England and Wales Cricket Board
Hitting event branding for six
The Challenge

Create a fresh look for one of the world’s biggest sporting events: The Ashes. No biggie, right?

For years, its branding had been sponsor-driven, varying wildly from year to year. The England & Wales Cricket Board wanted to establish a continuity for the brand – but it also needed to reflect the look & feel of different sponsors over time.

Oh, and one final thing: we couldn’t use the image of the Ashes urn itself!


Brand Development
Brand Architecture
Style Guide Development
Event Collateral
Print Advertising
On-Screen Graphics

The Strategy

The Ashes is one event but has multiple stakeholders: The England & Wales Cricket Board, Lords Cricket Ground, and Marylebone Cricket Club. Each had different priorities. So we started by interviewing them all to tease out what was really important. From there we created a reverse-brief that encompassed the non-negotiables.

Designing a brand that could be consistent while changing seemed a contradiction, but we reasoned it could be resolved by approaching it as a question of brand architecture. If we could create an identity that had a robust structure of strong visual elements, these could be retained from Ashes to Ashes as a visual signature of the event, while the dressing of those elements could be adjusted to reflect different sponsors and give freshness.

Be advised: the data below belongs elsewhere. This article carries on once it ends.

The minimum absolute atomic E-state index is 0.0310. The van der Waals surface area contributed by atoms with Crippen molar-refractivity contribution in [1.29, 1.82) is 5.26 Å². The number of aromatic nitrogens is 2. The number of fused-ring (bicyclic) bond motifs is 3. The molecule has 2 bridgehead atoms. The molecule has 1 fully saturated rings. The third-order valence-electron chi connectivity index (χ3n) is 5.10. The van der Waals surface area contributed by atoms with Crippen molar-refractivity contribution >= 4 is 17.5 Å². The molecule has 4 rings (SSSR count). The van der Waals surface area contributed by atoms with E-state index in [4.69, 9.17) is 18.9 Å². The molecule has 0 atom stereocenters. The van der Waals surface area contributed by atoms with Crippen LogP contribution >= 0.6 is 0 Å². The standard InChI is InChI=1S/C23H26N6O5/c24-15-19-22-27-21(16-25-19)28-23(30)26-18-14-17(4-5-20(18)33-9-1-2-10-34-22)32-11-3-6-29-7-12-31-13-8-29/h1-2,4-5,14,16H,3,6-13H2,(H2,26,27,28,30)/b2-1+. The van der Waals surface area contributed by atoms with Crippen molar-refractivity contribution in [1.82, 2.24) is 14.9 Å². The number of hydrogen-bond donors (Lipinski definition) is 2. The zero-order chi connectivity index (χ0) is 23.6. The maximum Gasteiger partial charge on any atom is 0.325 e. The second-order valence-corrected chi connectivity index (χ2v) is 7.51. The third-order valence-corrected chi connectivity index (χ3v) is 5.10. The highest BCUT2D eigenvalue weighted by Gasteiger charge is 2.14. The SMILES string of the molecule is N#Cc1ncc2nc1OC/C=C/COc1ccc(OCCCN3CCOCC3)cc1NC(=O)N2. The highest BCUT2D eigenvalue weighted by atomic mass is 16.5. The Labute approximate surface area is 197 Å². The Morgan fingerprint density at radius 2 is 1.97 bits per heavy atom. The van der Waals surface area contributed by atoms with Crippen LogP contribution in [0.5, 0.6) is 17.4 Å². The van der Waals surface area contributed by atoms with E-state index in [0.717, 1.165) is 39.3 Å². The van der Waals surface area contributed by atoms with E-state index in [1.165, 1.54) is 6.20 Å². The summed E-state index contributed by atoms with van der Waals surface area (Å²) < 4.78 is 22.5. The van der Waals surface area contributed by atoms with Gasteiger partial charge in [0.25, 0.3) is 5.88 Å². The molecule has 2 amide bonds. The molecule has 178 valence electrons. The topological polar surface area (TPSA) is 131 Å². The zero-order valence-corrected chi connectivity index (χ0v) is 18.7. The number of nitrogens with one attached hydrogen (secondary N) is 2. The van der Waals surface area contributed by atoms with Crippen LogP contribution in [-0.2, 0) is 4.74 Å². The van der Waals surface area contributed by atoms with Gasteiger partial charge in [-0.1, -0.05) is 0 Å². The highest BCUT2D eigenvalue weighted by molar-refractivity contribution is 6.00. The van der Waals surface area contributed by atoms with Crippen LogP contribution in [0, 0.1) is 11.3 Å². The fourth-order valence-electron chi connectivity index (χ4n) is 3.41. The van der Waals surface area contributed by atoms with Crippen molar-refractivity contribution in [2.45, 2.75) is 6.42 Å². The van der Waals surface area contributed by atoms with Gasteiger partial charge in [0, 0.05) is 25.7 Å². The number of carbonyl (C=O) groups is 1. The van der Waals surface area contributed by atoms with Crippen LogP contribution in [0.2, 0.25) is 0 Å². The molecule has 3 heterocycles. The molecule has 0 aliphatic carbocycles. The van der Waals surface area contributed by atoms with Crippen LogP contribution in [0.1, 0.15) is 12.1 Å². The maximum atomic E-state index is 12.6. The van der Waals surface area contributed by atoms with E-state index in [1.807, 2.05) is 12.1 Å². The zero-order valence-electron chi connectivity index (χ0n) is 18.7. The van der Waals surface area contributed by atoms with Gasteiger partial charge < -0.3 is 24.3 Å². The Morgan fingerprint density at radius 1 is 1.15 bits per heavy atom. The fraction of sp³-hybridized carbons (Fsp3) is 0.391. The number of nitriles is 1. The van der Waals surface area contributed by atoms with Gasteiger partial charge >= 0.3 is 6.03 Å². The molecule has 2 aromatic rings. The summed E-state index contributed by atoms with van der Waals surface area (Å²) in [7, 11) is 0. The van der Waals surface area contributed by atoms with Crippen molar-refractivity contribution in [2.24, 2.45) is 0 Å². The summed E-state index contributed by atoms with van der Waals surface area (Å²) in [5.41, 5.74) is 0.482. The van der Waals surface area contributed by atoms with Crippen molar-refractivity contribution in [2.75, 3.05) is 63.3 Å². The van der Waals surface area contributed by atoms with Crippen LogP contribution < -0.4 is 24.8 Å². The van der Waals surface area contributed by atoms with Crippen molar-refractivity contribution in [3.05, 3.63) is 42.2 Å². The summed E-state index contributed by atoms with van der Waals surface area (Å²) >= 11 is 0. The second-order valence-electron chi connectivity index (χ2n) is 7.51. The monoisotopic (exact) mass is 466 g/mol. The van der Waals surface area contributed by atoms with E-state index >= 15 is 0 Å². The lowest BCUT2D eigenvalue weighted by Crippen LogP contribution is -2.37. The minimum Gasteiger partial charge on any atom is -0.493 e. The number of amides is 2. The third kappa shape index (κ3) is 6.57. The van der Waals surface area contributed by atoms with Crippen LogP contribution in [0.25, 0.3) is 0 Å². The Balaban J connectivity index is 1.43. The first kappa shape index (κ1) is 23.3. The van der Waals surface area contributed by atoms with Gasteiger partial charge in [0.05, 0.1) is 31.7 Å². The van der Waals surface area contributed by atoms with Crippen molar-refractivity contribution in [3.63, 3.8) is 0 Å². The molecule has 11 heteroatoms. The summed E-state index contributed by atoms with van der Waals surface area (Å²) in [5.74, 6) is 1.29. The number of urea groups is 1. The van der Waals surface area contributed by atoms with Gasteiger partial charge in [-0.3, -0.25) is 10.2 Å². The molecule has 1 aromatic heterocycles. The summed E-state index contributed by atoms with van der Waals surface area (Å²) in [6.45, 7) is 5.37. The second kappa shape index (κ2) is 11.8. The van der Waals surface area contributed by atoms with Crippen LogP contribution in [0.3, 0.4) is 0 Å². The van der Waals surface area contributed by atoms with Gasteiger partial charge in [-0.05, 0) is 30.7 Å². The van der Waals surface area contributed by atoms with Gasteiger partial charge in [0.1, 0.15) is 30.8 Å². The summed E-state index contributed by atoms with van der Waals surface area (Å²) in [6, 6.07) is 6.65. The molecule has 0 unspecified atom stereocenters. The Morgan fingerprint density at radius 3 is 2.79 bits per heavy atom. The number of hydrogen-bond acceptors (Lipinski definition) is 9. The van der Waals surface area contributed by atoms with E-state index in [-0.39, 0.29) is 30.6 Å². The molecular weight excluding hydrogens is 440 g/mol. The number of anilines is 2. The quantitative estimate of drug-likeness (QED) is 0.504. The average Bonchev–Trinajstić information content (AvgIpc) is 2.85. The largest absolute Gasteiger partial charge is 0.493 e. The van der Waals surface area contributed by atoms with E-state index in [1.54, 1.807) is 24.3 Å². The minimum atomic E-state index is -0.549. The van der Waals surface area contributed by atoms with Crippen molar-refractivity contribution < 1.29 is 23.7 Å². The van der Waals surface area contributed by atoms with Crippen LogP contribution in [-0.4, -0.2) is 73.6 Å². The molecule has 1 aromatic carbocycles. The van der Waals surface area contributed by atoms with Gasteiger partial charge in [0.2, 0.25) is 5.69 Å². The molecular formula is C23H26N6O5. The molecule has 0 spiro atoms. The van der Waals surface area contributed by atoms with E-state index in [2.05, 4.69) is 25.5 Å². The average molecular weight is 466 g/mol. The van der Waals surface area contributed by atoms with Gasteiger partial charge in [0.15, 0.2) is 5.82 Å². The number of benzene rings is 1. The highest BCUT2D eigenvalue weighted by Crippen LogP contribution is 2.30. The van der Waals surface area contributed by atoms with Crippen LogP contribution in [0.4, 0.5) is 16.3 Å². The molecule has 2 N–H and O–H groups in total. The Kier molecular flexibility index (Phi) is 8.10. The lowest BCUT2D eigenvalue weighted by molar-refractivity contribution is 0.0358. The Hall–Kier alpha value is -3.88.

The Solution

Our proposed new identity created a shield lock-up framed by strong vertical and horizontal elements. This structure, and the Ashes font, would remain consistent across series. Meanwhile the colour of the shield could change to reflect the sponsor’s brand, and the dressing of the vertical axis could be varied for freshness. So the stylised wickets forming the vertical for the 2009 series, became a cricket bat for the 2013 series…

Our solution was signed off within two months, a full 16 months ahead of the previous campaign. We then rolled out assets including a brand and consumer products style guide, event collateral, a range of on-screen match graphics used during the telecast, and print advertisements.

We would go on to work on the next two Ashes series.